The Weekly Newsletter of MIT Linguistics

Thursday Talk 11/5 - Paul Portner

Speaker: Paul Portner (Georgetown University)
Title: Imperative mood
Date: Thursday, November 5th
Time: 5:00-6:30 PM
Place: 32-D461

We usually think about imperatives as one of the major sentence moods, in a paradigm which also includes declaratives and interrogatives. But it is often sometimes described as a verbal mood, in opposition to indicatives and subjunctives. There are clear similarities between imperatives, on the one hand, and subjunctives and infinitives, on the other. For example:

1. Infinitives and imperatives can have controlled subjects when embedded.

2. Infinitives, imperatives and (to a lesser extent) subjunctives lack independent tense.

3. Infinitives, subjunctives, and imperatives are used in similar semantic contexts.

I will begin by presenting a framework in which point 3 can be made precise. This framework, a version of dynamic logic with preferences (Veltman 1986, van der Torre and Tan 1998), allows us to represent the central ideas of one of the major approaches to verbal mood (the Comparison-Based Approach; Giorgi and Pianesi 1997, Villalta 2008, Anand and Hacquard 2013, among others) and one of the major approaches to sentence mood (Dynamic Pragmatics; e.g. Hamblin 1971, Gazdar 1981, Roberts 2012, Portner 2004). This framework allows us to express part of what imperatives have in common with infinitives/subjunctives. Imperatives, infinitives, and subjunctives are used to report or affect which worlds are best-ranked according to a selected ordering relation.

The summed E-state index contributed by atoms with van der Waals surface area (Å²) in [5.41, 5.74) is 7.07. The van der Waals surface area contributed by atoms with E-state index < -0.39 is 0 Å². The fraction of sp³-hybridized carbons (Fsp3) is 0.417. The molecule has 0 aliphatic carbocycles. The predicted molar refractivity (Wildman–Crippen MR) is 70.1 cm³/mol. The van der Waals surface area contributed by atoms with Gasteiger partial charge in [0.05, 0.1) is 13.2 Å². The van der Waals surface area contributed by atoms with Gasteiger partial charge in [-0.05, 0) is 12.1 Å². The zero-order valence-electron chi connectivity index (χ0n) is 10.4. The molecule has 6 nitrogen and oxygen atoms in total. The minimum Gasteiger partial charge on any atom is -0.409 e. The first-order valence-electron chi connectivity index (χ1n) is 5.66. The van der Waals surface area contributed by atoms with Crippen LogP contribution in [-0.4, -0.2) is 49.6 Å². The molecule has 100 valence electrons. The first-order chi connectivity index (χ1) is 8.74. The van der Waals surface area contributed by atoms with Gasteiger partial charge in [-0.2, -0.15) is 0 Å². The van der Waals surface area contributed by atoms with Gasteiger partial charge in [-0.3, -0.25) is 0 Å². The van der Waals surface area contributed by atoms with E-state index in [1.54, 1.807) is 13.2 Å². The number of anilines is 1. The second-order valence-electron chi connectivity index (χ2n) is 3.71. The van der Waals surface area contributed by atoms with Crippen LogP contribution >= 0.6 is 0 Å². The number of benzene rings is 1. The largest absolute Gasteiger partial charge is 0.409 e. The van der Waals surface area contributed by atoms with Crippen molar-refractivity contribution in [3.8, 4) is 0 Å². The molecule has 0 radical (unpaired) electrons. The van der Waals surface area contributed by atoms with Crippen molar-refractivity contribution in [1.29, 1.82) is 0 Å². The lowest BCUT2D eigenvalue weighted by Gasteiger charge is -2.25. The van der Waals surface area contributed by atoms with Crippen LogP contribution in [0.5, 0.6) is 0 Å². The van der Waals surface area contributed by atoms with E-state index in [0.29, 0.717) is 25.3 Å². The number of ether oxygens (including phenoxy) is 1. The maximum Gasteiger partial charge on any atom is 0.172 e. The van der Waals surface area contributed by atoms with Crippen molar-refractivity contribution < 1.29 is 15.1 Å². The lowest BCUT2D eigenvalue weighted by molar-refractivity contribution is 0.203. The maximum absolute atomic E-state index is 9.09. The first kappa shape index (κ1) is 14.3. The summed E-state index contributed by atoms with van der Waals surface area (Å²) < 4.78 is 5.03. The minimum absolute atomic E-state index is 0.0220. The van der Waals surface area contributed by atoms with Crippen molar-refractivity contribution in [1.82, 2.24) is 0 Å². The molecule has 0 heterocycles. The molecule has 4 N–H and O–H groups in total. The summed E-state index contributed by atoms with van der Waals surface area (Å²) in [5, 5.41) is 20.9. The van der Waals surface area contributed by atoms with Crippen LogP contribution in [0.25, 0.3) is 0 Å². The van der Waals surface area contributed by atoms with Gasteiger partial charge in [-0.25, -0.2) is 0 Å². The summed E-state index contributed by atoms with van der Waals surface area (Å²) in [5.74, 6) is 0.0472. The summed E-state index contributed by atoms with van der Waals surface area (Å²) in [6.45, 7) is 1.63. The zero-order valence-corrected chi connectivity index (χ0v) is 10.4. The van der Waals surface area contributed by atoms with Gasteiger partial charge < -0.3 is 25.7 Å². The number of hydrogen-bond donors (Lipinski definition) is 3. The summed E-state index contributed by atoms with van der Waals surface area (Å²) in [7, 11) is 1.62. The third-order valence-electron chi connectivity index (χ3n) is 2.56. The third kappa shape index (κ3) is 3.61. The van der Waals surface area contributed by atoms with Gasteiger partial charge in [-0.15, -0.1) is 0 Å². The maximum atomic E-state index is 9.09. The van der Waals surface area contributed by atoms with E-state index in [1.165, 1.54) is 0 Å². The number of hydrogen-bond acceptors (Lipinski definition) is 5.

Then we will see that the analysis presented does not seem to cover the relations among imperatives, infinitives, and subjunctives fully. Returning to points 1-2, both of these properties are tied to the semantics of de se attitudes. Specifically, 1 leads to a subject-oriented de se meaning, while 2 leads to temporal de se. It seems that clauses which normally give rise to de se interpretations are selected in contexts of modal comparison. What is the connection between de se meaning and comparison-based modality? Are clauses to which a de se operator has applied especially well-suited for computing comparison-based modal meanings? I leave this as an open puzzle.